> > > >The original Supergirl was classic. I would love to have her back. But at least the one we have is Kryptonian, is Superman's cousin, arrived on Earth as a teen-ager, is blonde, and wears the red, yellow, and blue. I'm thankful we have that much.
> > >
> > > So a Kryptonian Supergirl is more important to you than a well-written one? Interesting.
> > Writers come and go. The poor writing is ending now that a good writer is taking over.
> And as you just pointed out, writers come and go. Inevitably, the "good writer" will "go."
And then I'll either continue with the new writer or I'll quit the title. Either way, Supergirl will be Kryptonian, and I'll be happy. I don't have to buy the comic to be happy. I simply need characters to exist in the form I prefer. If Shakespeare were brought back from the grave to write a non-Kryptonian Supergirl, and Michelangelo brought back to paint each page, I wouldn't be happy.
It's the same with Hal Jordan having returned as Green Lantern. I'm happy Hal is back. I don't like the writing of the book so I don't buy it. But I'm still happy. The DC Universe matches my preference.
> >What matters long term is the basic design of the character.
> But the "basic design" of the character is moot if the writing is poor. As the first 20-odd issues of her title have shown, A Kryptonian Supergirl alone does not for good stories make. I'll take a well written non-Kryptonian Supergirl over a poorly written Kryptonian Supergirl any day.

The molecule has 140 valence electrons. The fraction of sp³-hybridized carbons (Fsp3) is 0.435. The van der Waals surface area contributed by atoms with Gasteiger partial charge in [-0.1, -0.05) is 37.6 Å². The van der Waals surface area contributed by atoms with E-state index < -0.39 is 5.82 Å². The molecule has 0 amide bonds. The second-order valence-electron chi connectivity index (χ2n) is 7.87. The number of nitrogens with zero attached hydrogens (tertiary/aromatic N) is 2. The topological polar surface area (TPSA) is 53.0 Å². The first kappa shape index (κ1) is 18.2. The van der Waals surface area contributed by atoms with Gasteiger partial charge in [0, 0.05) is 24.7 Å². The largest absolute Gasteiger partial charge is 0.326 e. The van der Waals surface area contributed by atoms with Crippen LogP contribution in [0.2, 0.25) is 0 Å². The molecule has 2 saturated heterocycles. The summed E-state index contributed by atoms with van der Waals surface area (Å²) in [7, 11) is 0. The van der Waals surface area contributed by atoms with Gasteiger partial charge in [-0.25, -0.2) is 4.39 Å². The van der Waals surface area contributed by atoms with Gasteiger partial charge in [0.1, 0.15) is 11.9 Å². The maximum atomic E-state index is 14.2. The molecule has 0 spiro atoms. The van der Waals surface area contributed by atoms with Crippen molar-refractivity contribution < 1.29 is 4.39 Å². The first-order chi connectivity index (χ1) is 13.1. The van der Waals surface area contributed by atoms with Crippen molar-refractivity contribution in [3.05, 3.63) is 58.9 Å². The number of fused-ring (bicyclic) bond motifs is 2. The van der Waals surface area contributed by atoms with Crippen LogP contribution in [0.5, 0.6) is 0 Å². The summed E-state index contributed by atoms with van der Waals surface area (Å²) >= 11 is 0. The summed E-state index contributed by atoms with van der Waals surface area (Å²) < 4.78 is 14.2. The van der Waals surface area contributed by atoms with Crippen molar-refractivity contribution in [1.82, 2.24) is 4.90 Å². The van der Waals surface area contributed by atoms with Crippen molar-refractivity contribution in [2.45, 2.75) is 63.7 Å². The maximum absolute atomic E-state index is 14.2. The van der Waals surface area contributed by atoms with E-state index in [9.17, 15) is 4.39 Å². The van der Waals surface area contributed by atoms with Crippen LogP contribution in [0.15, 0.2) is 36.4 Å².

Not me. Good stories are moot if the character design doesn't match my preference. The Pulitzer and the Nobel could be awarded to Peter David for his Matrix Supergirl and I still wouldn't bother with it.
> > > >Teen-agers have attitudes. This is normal.
> > >
> > > Teenagers can't fly or shoot death beams from their eyes, but that seems to be accepted in the comic book 'verse. Why can abnormal characters have abnormal characterization?
> > Because realistic characterization is what helps us suspend our disbelief in the face of unrealistic powers.
> Suspension of disbelief extends to characterizations, as well.
You lost me here. I'm saying the current girl's personality is more realistic than the Silver Age one. Perpetually sweet teen-agers don't exist anywhere in the world.
> > Now I certainly would have accepted a return to the Silver Age Supergirl exactly as she used to exist, but DC didn't give us that. Yet what they gave us is better than anything else they've given us for the last twenty years so I focus on the positive.
> A post with the subject "Bring Back Supergirl" would seem to indicate otherwise.
Since I didn't originate the subject heading, you lost me here too.
>Good stories are moot if the character design doesn't match my preference.
Then I guess there's no chance in reconciling our views...